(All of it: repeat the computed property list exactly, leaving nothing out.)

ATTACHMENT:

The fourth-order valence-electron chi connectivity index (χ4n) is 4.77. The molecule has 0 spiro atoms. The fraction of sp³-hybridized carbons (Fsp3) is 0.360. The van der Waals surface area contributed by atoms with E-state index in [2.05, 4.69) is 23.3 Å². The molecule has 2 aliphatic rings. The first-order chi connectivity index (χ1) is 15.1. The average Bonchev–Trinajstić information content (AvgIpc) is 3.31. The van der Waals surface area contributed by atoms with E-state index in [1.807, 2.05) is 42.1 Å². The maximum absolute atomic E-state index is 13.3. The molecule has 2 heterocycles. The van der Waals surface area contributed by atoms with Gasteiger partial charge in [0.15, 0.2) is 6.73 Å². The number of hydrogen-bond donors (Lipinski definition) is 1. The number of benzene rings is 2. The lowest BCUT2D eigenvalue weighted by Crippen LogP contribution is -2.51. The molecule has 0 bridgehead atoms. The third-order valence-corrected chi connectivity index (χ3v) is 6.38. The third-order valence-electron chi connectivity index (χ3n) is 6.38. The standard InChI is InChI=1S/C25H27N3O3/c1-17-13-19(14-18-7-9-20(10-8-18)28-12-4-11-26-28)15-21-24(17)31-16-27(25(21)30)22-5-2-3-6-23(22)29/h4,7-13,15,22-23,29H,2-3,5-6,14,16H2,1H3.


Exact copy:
The fourth-order valence-electron chi connectivity index (χ4n) is 4.77. The molecule has 0 spiro atoms. The fraction of sp³-hybridized carbons (Fsp3) is 0.360. The van der Waals surface area contributed by atoms with E-state index in [2.05, 4.69) is 23.3 Å². The molecule has 2 aliphatic rings. The first-order chi connectivity index (χ1) is 15.1. The average Bonchev–Trinajstić information content (AvgIpc) is 3.31. The van der Waals surface area contributed by atoms with E-state index in [1.807, 2.05) is 42.1 Å². The maximum absolute atomic E-state index is 13.3. The molecule has 2 heterocycles. The van der Waals surface area contributed by atoms with Gasteiger partial charge in [0.15, 0.2) is 6.73 Å². The number of hydrogen-bond donors (Lipinski definition) is 1. The number of benzene rings is 2. The lowest BCUT2D eigenvalue weighted by Crippen LogP contribution is -2.51. The molecule has 0 bridgehead atoms. The third-order valence-corrected chi connectivity index (χ3v) is 6.38. The third-order valence-electron chi connectivity index (χ3n) is 6.38. The standard InChI is InChI=1S/C25H27N3O3/c1-17-13-19(14-18-7-9-20(10-8-18)28-12-4-11-26-28)15-21-24(17)31-16-27(25(21)30)22-5-2-3-6-23(22)29/h4,7-13,15,22-23,29H,2-3,5-6,14,16H2,1H3.